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Old 12-14-2014, 08:26 AM   #15
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We put 30,000 miles on our Unity 24MB in 10 months. Only issues we had were very minor. A faulty warning light fixed by MB. A seatbelt warning light caused by a wire being sliced by the drivers seat, fixed by MB covered by LTV. Really our only complaint was the Pioneer Navigation system which in my opinion is unusable. We purchased a Garmin RV760LMT and never used the in-dash one again. We were getting between 16.5 and 17.5 MPG towing a Smart42 when we sold the unit a couple of months ago, as we want a unit with a fulltime walk around bed plus a fulltime dinette. Have yet to find anything that comes close although the new 2015.5 model does look promising. We do miss our LTV.
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Old 12-15-2014, 11:35 AM   #16
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I know our B+ had exposed tanks and we did get heated holding pads on them, but still in the winter we sometimes took it out for the day but not an overnight, kept it winterized. Are you guys saying you can use yours in the winter without winterizing in a B+? How do you deal with them not freezing.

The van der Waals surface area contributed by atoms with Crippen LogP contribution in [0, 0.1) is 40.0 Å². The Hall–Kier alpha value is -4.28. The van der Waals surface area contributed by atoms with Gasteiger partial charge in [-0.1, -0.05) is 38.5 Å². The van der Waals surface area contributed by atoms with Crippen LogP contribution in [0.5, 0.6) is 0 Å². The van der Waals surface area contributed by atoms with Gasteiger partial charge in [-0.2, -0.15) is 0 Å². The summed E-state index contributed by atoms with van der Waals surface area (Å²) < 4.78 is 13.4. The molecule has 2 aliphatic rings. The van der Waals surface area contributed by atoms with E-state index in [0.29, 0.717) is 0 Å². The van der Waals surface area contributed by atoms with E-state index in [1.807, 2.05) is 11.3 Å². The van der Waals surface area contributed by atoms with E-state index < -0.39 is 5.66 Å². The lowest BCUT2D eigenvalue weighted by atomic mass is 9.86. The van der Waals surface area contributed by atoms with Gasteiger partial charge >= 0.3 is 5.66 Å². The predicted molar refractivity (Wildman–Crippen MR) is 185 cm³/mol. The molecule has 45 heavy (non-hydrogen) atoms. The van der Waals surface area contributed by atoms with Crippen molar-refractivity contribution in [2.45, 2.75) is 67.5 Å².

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Old 12-15-2014, 11:41 AM   #17
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I think this is very personal. I really like the Pleasure-Way 24, but I feel closed in. Could also be a function of age. What I was able to do when I was younger, changes as I have grown older. For extended travel, there is a natural extension in length, but it really depends on your ability to compromise as well. My focus is on 34 to 36 feet, and now I have a wife with me and she has her thoughts as well.
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Old 12-20-2014, 08:14 PM   #18
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Steve,

We routinely spend as much as two months in ours. Bought a Winnebago View in 08/2005, then traded it for our 2012 Itasca Navion iQ in 02/2012. We make a "big" fall trip each fall, 6-8 weeks long, then to South Texas in Jan-Feb, usually 4-6 weeks. Many other smaller trips the rest of the year. At one point we lived in our View for 5 months while our house was being built.

By the way, I think rigs like Views and Navions are technically Class C's. . . I read the whole B+ thing is more of a marketing term. Not sure about all of that, perhaps someone who really knows can clarify.
If there is a bunk or some other sleeping arrangement (no matter the size) above the cab, its a 'C'. If there is only enclosed storage or space for entertainment systems, its a 'B+'.
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Old 12-21-2014, 05:17 AM   #19
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Winter in a class b+